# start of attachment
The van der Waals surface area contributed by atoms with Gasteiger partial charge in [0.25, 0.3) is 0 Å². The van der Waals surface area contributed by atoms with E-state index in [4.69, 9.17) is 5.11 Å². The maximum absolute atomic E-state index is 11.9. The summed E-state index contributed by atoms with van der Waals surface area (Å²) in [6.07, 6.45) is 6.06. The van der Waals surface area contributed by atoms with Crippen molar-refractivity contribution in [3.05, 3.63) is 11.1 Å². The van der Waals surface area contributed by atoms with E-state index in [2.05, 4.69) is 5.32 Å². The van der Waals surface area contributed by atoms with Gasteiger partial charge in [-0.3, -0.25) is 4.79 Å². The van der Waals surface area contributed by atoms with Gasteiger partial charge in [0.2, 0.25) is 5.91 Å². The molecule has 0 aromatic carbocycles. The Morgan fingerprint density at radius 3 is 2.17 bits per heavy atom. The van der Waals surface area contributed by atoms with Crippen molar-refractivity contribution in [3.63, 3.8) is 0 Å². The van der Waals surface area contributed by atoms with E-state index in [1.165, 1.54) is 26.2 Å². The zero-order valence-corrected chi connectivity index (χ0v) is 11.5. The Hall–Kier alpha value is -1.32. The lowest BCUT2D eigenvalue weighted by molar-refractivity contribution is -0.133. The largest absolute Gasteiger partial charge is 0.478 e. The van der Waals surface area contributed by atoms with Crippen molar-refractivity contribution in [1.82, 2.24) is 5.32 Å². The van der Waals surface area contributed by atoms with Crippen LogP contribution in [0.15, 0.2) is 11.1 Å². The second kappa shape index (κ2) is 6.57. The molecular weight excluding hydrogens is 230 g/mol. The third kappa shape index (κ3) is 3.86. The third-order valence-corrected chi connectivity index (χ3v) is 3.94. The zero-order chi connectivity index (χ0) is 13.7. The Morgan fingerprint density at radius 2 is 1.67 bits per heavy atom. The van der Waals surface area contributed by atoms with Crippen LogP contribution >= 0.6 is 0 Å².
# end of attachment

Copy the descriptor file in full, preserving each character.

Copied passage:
The van der Waals surface area contributed by atoms with Gasteiger partial charge in [0.25, 0.3) is 0 Å². The van der Waals surface area contributed by atoms with E-state index in [4.69, 9.17) is 5.11 Å². The maximum absolute atomic E-state index is 11.9. The summed E-state index contributed by atoms with van der Waals surface area (Å²) in [6.07, 6.45) is 6.06. The van der Waals surface area contributed by atoms with Crippen molar-refractivity contribution in [3.05, 3.63) is 11.1 Å². The van der Waals surface area contributed by atoms with E-state index in [2.05, 4.69) is 5.32 Å². The van der Waals surface area contributed by atoms with Gasteiger partial charge in [-0.3, -0.25) is 4.79 Å². The van der Waals surface area contributed by atoms with Gasteiger partial charge in [0.2, 0.25) is 5.91 Å². The molecule has 0 aromatic carbocycles. The Morgan fingerprint density at radius 3 is 2.17 bits per heavy atom. The van der Waals surface area contributed by atoms with Crippen molar-refractivity contribution in [3.63, 3.8) is 0 Å². The van der Waals surface area contributed by atoms with E-state index in [1.165, 1.54) is 26.2 Å². The zero-order valence-corrected chi connectivity index (χ0v) is 11.5. The Hall–Kier alpha value is -1.32. The lowest BCUT2D eigenvalue weighted by molar-refractivity contribution is -0.133. The largest absolute Gasteiger partial charge is 0.478 e. The van der Waals surface area contributed by atoms with Crippen molar-refractivity contribution in [1.82, 2.24) is 5.32 Å². The van der Waals surface area contributed by atoms with Crippen LogP contribution in [0.15, 0.2) is 11.1 Å². The second kappa shape index (κ2) is 6.57. The molecular weight excluding hydrogens is 230 g/mol. The third kappa shape index (κ3) is 3.86. The third-order valence-corrected chi connectivity index (χ3v) is 3.94. The zero-order chi connectivity index (χ0) is 13.7. The Morgan fingerprint density at radius 2 is 1.67 bits per heavy atom. The van der Waals surface area contributed by atoms with Crippen LogP contribution >= 0.6 is 0 Å².